A Treatise on Political Economy, Or, the Production, Distribution, and Consumption of Wealth

By Jean-Baptiste Say; Clement C. Biddle et al. | Go to book overview

nion or prejudice ever alter with regard to such occupations, their pecuniary recompense would quickly diminish. More people would apply to them, and the competition would quickly reduce the price of their labour. Such talents, though far from being common, are by no means so rare as is imagined. Many people possess them in great perfection, who disdain to make this use of them; and many more are capable of acquiring them, if any thing could be honourably made by them.'*

In some countries, the functions of national administration are requited at the same time with high honour and large emolument; but it is only so, where, instead of being open to free competition, like other occupations and professions, they are in the disposal of royal favour. A nation, awake to its true interest, is careful not to lavish this double recompense upon official mediocrity; but to husband its pecuniary bounty, where it is prodigal of distinction and authority.

Every temporary occupation is dearly paid; for the labourer must be indemnified as well for the time he is employed, as for that during which he is waiting for employment. A job coachmaster must charge more for the days he is employed, than may appear sufficient for his trouble and capital embarked, because the busy days must pay for the idle ones; any thing less would be ruin to him. The hire of masquerade dresses is expensive for the same reason; the receipts of the carnival must pay for the whole year. Upon a cross road, an inn-keeper must charge high for indifferent entertainment; for he may be some days before the arrival of another traveller.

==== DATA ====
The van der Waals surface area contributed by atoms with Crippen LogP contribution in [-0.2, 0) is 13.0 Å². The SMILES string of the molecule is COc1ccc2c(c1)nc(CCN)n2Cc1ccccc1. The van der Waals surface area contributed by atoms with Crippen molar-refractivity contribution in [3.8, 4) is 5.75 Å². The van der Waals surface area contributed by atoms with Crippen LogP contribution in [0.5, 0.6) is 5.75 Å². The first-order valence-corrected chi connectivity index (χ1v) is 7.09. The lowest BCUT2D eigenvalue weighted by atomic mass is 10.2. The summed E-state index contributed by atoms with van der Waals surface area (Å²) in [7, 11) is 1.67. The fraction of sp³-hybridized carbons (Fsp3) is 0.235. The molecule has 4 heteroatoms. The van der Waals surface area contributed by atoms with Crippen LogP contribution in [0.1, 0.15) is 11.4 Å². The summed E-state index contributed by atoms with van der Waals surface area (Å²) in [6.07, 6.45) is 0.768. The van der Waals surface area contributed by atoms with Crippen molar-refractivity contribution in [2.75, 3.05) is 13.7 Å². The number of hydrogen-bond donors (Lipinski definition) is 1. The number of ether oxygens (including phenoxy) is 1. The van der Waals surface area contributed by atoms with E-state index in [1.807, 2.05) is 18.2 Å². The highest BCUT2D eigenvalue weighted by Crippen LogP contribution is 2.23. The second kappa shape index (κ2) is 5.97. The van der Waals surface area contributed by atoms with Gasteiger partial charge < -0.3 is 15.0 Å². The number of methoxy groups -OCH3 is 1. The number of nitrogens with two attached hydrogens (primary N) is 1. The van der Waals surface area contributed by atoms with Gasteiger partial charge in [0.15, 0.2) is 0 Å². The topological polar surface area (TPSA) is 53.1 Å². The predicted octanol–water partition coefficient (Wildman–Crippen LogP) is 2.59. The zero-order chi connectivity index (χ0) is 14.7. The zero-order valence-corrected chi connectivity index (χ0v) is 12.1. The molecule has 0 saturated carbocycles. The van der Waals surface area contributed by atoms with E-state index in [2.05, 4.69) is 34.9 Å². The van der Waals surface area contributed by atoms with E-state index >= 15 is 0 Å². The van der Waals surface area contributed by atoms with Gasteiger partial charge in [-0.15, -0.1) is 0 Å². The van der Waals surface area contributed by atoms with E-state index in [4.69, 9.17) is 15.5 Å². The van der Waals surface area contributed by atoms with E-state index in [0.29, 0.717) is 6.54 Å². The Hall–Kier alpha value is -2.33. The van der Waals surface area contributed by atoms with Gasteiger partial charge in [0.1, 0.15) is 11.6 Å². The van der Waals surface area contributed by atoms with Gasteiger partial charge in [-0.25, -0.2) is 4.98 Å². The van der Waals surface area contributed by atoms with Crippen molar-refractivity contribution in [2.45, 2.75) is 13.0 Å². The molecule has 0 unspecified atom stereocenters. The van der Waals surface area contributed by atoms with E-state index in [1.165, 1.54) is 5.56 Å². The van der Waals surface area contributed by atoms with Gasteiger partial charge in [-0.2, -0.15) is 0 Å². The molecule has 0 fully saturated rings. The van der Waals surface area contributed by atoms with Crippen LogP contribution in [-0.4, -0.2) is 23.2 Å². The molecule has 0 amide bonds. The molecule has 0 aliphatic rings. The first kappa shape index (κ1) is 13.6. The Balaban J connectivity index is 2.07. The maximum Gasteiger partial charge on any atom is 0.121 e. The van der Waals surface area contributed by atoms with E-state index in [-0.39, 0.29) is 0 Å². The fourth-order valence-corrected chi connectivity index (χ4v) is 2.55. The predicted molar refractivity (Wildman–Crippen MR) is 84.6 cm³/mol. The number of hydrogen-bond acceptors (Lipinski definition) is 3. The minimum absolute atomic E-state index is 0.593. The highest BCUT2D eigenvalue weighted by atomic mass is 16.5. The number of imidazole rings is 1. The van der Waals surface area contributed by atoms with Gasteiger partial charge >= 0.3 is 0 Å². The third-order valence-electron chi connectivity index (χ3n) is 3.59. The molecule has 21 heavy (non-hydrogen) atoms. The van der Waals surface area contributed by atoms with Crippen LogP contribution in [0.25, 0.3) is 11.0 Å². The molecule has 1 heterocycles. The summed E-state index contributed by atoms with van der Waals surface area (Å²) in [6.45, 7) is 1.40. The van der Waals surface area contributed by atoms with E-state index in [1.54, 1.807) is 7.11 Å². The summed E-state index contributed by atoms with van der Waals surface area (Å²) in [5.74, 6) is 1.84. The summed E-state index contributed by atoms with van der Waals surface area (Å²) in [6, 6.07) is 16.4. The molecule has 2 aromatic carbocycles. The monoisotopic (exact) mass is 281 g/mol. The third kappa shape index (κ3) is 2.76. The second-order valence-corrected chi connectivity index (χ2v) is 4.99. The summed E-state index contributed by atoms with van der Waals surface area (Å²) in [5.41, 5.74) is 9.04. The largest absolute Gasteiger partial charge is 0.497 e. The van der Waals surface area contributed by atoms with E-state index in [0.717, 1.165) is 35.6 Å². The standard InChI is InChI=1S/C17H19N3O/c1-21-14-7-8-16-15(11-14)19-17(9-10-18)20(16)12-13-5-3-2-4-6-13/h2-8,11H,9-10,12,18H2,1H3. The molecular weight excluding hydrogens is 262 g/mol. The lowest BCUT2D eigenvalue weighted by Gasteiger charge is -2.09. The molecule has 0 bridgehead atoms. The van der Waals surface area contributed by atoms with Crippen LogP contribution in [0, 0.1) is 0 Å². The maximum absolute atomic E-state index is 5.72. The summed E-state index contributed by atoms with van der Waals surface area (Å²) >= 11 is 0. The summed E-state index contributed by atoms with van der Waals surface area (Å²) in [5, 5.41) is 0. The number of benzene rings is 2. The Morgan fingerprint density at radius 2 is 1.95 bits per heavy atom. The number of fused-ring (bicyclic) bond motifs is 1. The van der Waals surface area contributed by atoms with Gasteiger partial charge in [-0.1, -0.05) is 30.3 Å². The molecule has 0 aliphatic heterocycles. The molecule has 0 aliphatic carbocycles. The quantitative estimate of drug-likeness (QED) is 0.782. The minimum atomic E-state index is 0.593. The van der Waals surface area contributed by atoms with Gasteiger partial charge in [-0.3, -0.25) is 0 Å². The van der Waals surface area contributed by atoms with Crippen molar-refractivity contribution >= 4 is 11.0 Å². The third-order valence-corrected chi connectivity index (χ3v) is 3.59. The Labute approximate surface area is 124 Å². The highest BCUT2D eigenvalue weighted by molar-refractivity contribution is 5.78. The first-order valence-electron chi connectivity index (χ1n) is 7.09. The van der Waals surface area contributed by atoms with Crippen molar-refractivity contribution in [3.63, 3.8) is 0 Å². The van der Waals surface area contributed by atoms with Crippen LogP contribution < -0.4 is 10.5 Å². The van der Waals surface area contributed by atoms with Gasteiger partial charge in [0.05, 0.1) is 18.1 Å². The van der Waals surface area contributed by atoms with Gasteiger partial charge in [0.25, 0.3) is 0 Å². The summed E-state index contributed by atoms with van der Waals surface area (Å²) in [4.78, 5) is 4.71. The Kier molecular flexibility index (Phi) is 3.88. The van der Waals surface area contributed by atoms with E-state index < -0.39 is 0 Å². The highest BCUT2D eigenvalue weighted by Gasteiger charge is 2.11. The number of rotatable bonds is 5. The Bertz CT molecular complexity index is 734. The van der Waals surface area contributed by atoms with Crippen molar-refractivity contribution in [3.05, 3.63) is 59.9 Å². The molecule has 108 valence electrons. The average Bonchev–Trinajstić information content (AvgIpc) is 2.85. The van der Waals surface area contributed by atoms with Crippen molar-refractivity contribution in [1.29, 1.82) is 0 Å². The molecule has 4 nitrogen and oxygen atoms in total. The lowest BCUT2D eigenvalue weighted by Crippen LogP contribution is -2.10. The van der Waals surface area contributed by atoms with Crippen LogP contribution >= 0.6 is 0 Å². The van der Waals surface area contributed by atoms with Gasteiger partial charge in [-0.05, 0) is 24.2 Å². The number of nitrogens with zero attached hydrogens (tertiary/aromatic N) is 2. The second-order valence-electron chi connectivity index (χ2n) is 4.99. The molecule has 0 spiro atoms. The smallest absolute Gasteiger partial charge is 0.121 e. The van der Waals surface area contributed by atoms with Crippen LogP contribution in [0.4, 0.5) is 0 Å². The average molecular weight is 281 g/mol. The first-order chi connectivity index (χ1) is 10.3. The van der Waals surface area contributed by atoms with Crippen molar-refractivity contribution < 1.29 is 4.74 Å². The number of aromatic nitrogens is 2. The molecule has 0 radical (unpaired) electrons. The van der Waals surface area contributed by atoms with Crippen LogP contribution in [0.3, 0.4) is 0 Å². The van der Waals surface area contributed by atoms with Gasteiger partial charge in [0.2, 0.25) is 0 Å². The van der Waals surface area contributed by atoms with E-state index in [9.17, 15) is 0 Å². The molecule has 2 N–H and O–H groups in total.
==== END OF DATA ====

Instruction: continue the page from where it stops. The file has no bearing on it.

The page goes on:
However, the proneness of mankind to expect, that, if there be a single lucky chance, it will be sore to fall to their peculiar lot, attracts towards particular channels a portion of industry disproportionate to the profit they hold out. 'In a perfectl yfair lottery,' says the author of the Wealth of Nations, 'those who draw prizes ought to gain all that is lost by those who draw blanks. In a profession, where twenty fail for one that succeeds, that one ought to gain all that should have been gained by the unsuccessful twenty.' Now many occupations are far from being paid according to this rate. The same author states his belief, that, how extravagant soever the fees of counsellors at law of celebrity may appear, the annual gains of all the counsellors of a large town bear but a very small proportion to their annual expense; so that this profession must, in great part, derive its subsistence from some other independent source of revenue.

It is hardly necessary to state, that these several causes of difference in the ratio of profit may act all in the same, or each in an opposite direction; or that, in the former case, the effect is more

____________________
*
Wealth of Nations, book i. c. 10.
Wealth of Nations, book i. c. 10.

-280-

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